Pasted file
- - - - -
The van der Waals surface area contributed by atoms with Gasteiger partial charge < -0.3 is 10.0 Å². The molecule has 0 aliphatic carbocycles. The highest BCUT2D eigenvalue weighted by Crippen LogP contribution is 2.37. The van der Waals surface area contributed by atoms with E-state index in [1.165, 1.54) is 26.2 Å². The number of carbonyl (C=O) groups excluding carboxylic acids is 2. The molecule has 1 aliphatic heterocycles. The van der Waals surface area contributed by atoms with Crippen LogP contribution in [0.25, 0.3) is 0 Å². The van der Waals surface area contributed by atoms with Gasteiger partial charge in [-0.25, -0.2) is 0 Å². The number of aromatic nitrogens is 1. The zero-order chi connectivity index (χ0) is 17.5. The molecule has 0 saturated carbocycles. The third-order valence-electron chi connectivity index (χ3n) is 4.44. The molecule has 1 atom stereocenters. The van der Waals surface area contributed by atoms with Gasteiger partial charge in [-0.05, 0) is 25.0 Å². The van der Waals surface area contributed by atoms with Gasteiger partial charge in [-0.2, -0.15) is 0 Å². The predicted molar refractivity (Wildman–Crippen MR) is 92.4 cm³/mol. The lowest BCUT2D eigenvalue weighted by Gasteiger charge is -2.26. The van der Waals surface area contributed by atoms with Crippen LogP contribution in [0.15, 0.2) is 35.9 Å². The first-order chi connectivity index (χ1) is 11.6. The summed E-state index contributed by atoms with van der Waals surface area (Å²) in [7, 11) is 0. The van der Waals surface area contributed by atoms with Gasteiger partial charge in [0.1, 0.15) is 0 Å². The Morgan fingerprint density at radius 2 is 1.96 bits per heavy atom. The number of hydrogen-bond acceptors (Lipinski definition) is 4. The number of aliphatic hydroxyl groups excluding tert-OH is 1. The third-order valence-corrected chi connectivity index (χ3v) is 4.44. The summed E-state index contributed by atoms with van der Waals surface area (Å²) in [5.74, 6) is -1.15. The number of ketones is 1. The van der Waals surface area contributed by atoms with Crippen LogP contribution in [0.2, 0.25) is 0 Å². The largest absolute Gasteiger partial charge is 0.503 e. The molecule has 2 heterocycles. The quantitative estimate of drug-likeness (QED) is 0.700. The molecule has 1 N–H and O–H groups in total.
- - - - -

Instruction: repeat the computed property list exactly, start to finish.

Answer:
The van der Waals surface area contributed by atoms with Gasteiger partial charge < -0.3 is 10.0 Å². The molecule has 0 aliphatic carbocycles. The highest BCUT2D eigenvalue weighted by Crippen LogP contribution is 2.37. The van der Waals surface area contributed by atoms with E-state index in [1.165, 1.54) is 26.2 Å². The number of carbonyl (C=O) groups excluding carboxylic acids is 2. The molecule has 1 aliphatic heterocycles. The van der Waals surface area contributed by atoms with Crippen LogP contribution in [0.25, 0.3) is 0 Å². The van der Waals surface area contributed by atoms with Gasteiger partial charge in [-0.25, -0.2) is 0 Å². The number of aromatic nitrogens is 1. The zero-order chi connectivity index (χ0) is 17.5. The molecule has 0 saturated carbocycles. The third-order valence-electron chi connectivity index (χ3n) is 4.44. The molecule has 1 atom stereocenters. The van der Waals surface area contributed by atoms with Gasteiger partial charge in [-0.05, 0) is 25.0 Å². The van der Waals surface area contributed by atoms with Gasteiger partial charge in [-0.2, -0.15) is 0 Å². The predicted molar refractivity (Wildman–Crippen MR) is 92.4 cm³/mol. The lowest BCUT2D eigenvalue weighted by Gasteiger charge is -2.26. The van der Waals surface area contributed by atoms with Crippen LogP contribution in [0.15, 0.2) is 35.9 Å². The first-order chi connectivity index (χ1) is 11.6. The summed E-state index contributed by atoms with van der Waals surface area (Å²) in [7, 11) is 0. The van der Waals surface area contributed by atoms with Gasteiger partial charge in [0.1, 0.15) is 0 Å². The Morgan fingerprint density at radius 2 is 1.96 bits per heavy atom. The number of hydrogen-bond acceptors (Lipinski definition) is 4. The number of aliphatic hydroxyl groups excluding tert-OH is 1. The third-order valence-corrected chi connectivity index (χ3v) is 4.44. The summed E-state index contributed by atoms with van der Waals surface area (Å²) in [5.74, 6) is -1.15. The number of ketones is 1. The van der Waals surface area contributed by atoms with Crippen LogP contribution in [0.2, 0.25) is 0 Å². The largest absolute Gasteiger partial charge is 0.503 e. The molecule has 2 heterocycles. The quantitative estimate of drug-likeness (QED) is 0.700. The molecule has 1 N–H and O–H groups in total.